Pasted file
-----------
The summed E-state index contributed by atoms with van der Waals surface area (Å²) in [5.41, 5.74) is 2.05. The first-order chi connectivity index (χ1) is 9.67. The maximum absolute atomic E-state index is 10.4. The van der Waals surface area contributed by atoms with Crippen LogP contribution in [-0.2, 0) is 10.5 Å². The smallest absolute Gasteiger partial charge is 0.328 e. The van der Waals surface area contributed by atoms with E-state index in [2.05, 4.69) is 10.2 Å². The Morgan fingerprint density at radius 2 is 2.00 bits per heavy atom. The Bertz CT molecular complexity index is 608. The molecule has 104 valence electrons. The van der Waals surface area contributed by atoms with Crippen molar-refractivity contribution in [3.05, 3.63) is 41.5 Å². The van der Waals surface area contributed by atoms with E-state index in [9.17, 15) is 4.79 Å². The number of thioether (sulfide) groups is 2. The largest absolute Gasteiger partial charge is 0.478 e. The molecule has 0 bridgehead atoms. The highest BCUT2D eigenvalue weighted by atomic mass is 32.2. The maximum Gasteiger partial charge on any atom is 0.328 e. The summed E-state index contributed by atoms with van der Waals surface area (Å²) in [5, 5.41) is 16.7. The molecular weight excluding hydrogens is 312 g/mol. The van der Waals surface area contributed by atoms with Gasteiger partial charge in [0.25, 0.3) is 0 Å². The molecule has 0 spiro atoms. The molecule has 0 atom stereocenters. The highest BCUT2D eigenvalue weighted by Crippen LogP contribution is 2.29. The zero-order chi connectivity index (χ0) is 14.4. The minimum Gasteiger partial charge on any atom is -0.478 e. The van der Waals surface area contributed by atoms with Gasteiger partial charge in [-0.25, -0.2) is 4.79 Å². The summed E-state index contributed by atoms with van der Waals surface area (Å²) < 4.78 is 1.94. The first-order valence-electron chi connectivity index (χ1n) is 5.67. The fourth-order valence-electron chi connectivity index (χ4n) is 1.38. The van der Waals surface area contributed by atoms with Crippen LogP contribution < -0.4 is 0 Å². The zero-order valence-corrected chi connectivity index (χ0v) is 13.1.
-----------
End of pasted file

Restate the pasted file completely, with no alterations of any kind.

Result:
The summed E-state index contributed by atoms with van der Waals surface area (Å²) in [5.41, 5.74) is 2.05. The first-order chi connectivity index (χ1) is 9.67. The maximum absolute atomic E-state index is 10.4. The van der Waals surface area contributed by atoms with Crippen LogP contribution in [-0.2, 0) is 10.5 Å². The smallest absolute Gasteiger partial charge is 0.328 e. The van der Waals surface area contributed by atoms with E-state index in [2.05, 4.69) is 10.2 Å². The Morgan fingerprint density at radius 2 is 2.00 bits per heavy atom. The Bertz CT molecular complexity index is 608. The molecule has 104 valence electrons. The van der Waals surface area contributed by atoms with Crippen molar-refractivity contribution in [3.05, 3.63) is 41.5 Å². The van der Waals surface area contributed by atoms with E-state index in [9.17, 15) is 4.79 Å². The number of thioether (sulfide) groups is 2. The largest absolute Gasteiger partial charge is 0.478 e. The molecule has 0 bridgehead atoms. The highest BCUT2D eigenvalue weighted by atomic mass is 32.2. The maximum Gasteiger partial charge on any atom is 0.328 e. The summed E-state index contributed by atoms with van der Waals surface area (Å²) in [5, 5.41) is 16.7. The molecular weight excluding hydrogens is 312 g/mol. The van der Waals surface area contributed by atoms with Gasteiger partial charge in [0.25, 0.3) is 0 Å². The molecule has 0 spiro atoms. The molecule has 0 atom stereocenters. The highest BCUT2D eigenvalue weighted by Crippen LogP contribution is 2.29. The zero-order chi connectivity index (χ0) is 14.4. The minimum Gasteiger partial charge on any atom is -0.478 e. The van der Waals surface area contributed by atoms with Gasteiger partial charge in [-0.25, -0.2) is 4.79 Å². The summed E-state index contributed by atoms with van der Waals surface area (Å²) < 4.78 is 1.94. The first-order valence-electron chi connectivity index (χ1n) is 5.67. The fourth-order valence-electron chi connectivity index (χ4n) is 1.38. The van der Waals surface area contributed by atoms with Crippen LogP contribution < -0.4 is 0 Å². The zero-order valence-corrected chi connectivity index (χ0v) is 13.1.